Python3 doc, operator reflection

Discussion in 'Python' started by Johannes Bauer, Oct 28, 2013.

  1. Hi group,

    in http://docs.python.org/3/reference/datamodel.html#customization the
    doc reads:

    > There are no swapped-argument versions of these methods (to be used when the left argument does not support the operation but the right argument does); rather, __lt__() and __gt__() are each other’s reflection, __le__() and __ge__() are each other’s reflection, and __eq__() and __ne__() are their own reflection.


    But shouldn't __lt__ be the reflection or __ge__ and __gt__ the
    reflection of __le__?

    Best regards,
    Johannes
     
    Johannes Bauer, Oct 28, 2013
    #1
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  2. On Mon, Oct 28, 2013 at 11:00 PM, Johannes Bauer <> wrote:
    >> There are no swapped-argument versions of these methods (to be used whenthe left argument does not support the operation but the right argument does); rather, __lt__() and __gt__() are each other’s reflection, __le__() and __ge__() are each other’s reflection, and __eq__() and __ne__() are their own reflection.

    >
    > But shouldn't __lt__ be the reflection or __ge__ and __gt__ the
    > reflection of __le__?


    lt is the negation of ge, but it's the reflection of gt. Consider this:

    1 < 2
    2 > 1

    If Python can't ask 1 if it's less than 2, it'll ask 2 if it's greater than1.

    ChrisA
     
    Chris Angelico, Oct 28, 2013
    #2
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  3. Am 28.10.2013 13:23, schrieb Chris Angelico:
    > On Mon, Oct 28, 2013 at 11:00 PM, Johannes Bauer <> wrote:
    >>> There are no swapped-argument versions of these methods (to be used when the left argument does not support the operation but the right argument does); rather, __lt__() and __gt__() are each other’s reflection, __le__() and __ge__() are each other’s reflection, and __eq__() and __ne__() are their own reflection.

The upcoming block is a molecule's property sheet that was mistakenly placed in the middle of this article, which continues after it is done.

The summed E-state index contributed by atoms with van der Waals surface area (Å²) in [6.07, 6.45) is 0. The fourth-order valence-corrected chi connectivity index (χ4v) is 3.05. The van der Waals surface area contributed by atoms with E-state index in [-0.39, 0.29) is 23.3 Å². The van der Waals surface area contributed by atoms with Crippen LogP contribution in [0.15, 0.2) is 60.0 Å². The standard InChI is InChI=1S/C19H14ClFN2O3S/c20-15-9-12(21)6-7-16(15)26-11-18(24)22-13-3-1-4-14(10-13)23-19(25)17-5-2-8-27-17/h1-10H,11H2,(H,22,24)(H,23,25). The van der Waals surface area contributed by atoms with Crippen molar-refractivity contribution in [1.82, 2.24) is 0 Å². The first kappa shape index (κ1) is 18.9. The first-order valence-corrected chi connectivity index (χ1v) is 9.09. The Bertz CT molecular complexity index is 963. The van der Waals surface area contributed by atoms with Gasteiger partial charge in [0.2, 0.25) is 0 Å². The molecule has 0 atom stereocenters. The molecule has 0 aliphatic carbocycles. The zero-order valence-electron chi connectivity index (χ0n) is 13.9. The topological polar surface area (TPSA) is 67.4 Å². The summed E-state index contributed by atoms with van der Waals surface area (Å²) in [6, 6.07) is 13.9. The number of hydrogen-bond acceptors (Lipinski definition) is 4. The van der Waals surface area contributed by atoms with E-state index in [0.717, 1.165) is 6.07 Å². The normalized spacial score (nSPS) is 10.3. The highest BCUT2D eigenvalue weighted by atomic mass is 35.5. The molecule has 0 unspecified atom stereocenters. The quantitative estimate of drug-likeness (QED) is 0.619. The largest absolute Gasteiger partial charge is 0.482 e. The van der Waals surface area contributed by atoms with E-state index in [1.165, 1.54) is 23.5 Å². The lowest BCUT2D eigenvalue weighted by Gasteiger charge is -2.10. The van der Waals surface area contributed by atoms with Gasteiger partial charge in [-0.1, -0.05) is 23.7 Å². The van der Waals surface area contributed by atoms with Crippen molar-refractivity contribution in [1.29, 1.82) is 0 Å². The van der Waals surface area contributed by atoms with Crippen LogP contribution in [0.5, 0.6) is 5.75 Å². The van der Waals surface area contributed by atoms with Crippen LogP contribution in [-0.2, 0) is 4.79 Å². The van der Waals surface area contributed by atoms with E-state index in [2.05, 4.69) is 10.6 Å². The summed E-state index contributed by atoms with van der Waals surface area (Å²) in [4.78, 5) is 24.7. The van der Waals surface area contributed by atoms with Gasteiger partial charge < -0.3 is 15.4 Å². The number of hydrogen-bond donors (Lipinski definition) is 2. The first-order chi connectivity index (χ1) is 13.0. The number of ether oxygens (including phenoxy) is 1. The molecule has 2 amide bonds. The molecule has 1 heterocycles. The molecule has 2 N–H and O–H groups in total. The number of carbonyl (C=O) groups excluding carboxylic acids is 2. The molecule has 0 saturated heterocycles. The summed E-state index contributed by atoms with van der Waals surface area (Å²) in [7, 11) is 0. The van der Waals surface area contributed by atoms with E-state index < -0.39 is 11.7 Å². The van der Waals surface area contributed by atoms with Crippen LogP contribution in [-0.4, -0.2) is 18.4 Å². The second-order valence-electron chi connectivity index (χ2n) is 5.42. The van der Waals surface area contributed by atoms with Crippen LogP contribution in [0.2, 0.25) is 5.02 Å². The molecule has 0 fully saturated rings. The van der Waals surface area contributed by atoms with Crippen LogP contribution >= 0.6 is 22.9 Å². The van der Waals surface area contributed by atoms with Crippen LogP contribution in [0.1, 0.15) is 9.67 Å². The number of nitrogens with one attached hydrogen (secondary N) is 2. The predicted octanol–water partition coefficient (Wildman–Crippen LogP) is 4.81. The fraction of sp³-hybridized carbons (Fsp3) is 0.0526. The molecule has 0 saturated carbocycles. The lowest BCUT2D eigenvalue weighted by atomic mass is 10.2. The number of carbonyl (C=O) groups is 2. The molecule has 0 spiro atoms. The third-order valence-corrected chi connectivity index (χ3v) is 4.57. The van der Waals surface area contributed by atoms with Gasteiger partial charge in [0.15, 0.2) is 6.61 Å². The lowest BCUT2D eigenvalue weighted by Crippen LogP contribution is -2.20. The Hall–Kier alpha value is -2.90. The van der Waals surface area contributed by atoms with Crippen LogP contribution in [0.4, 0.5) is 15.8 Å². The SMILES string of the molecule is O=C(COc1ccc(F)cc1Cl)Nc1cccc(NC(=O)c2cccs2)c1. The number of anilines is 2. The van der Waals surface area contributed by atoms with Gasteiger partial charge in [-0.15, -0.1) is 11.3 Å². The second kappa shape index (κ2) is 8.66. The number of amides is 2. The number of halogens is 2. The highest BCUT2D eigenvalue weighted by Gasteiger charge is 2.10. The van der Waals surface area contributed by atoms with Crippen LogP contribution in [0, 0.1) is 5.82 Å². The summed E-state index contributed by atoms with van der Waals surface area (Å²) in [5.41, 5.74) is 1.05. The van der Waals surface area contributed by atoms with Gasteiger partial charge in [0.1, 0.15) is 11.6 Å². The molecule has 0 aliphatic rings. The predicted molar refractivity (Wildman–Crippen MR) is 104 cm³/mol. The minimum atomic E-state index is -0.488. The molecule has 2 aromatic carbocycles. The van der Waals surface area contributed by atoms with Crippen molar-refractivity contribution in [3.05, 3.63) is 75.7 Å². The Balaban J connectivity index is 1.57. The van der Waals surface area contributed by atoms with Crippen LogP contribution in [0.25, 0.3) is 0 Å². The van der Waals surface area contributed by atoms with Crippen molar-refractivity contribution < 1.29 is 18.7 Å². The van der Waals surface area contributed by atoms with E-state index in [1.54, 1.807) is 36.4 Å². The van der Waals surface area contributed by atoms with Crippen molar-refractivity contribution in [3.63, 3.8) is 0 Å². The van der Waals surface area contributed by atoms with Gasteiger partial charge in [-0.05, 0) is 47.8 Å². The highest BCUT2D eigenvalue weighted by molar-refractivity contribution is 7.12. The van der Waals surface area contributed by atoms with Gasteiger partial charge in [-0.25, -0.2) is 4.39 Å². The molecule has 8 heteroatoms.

>>
    >> But shouldn't __lt__ be the reflection or __ge__ and __gt__ the
    >> reflection of __le__?

    >
    > lt is the negation of ge, but it's the reflection of gt. Consider this:
    >
    > 1 < 2
    > 2 > 1
    >
    > If Python can't ask 1 if it's less than 2, it'll ask 2 if it's greater than 1.


    Ah, I see. Thanks for clearing that up!

    Best regards,
    Joe
     
    Johannes Bauer, Oct 28, 2013
    #3
  4. Johannes Bauer

    Guest

    On Mon, Oct 28, 2013, at 8:00, Johannes Bauer wrote:
    > Hi group,
    >
    > in http://docs.python.org/3/reference/datamodel.html#customization the
    > doc reads:
    >
    > > There are no swapped-argument versions of these methods (to be used when the left argument does not support the operation but the right argument does); rather, __lt__() and __gt__() are each other’s reflection, __le__() and __ge__() are each other’s reflection, and __eq__() and __ne__() are their own reflection.

    >
    > But shouldn't __lt__ be the reflection or __ge__ and __gt__ the
    > reflection of __le__?


    No... a < b is b > a - you're thinking of the relationship between a < b
    and not(a >= b), which is not the argument-swapping it is referring to.
     
    , Oct 28, 2013
    #4
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